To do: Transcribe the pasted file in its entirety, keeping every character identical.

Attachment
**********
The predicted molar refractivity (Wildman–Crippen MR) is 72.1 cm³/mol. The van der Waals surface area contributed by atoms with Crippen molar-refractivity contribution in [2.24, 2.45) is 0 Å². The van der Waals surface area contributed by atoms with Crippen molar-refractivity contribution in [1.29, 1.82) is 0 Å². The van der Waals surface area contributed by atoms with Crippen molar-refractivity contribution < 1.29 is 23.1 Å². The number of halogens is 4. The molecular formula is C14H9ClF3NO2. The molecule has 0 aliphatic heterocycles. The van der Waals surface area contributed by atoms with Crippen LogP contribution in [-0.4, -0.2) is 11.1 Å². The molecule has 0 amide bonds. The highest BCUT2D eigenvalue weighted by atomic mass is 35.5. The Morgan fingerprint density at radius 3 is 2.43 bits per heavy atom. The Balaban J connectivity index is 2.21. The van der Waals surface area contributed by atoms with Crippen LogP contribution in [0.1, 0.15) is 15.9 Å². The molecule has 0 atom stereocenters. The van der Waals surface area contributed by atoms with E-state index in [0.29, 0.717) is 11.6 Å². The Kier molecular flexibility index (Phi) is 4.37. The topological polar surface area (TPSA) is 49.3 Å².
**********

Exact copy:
The predicted molar refractivity (Wildman–Crippen MR) is 72.1 cm³/mol. The van der Waals surface area contributed by atoms with Crippen molar-refractivity contribution in [2.24, 2.45) is 0 Å². The van der Waals surface area contributed by atoms with Crippen molar-refractivity contribution in [1.29, 1.82) is 0 Å². The van der Waals surface area contributed by atoms with Crippen molar-refractivity contribution < 1.29 is 23.1 Å². The number of halogens is 4. The molecular formula is C14H9ClF3NO2. The molecule has 0 aliphatic heterocycles. The van der Waals surface area contributed by atoms with Crippen LogP contribution in [-0.4, -0.2) is 11.1 Å². The molecule has 0 amide bonds. The highest BCUT2D eigenvalue weighted by atomic mass is 35.5. The Morgan fingerprint density at radius 3 is 2.43 bits per heavy atom. The Balaban J connectivity index is 2.21. The van der Waals surface area contributed by atoms with Crippen LogP contribution in [0.1, 0.15) is 15.9 Å². The molecule has 0 atom stereocenters. The van der Waals surface area contributed by atoms with E-state index in [0.29, 0.717) is 11.6 Å². The Kier molecular flexibility index (Phi) is 4.37. The topological polar surface area (TPSA) is 49.3 Å².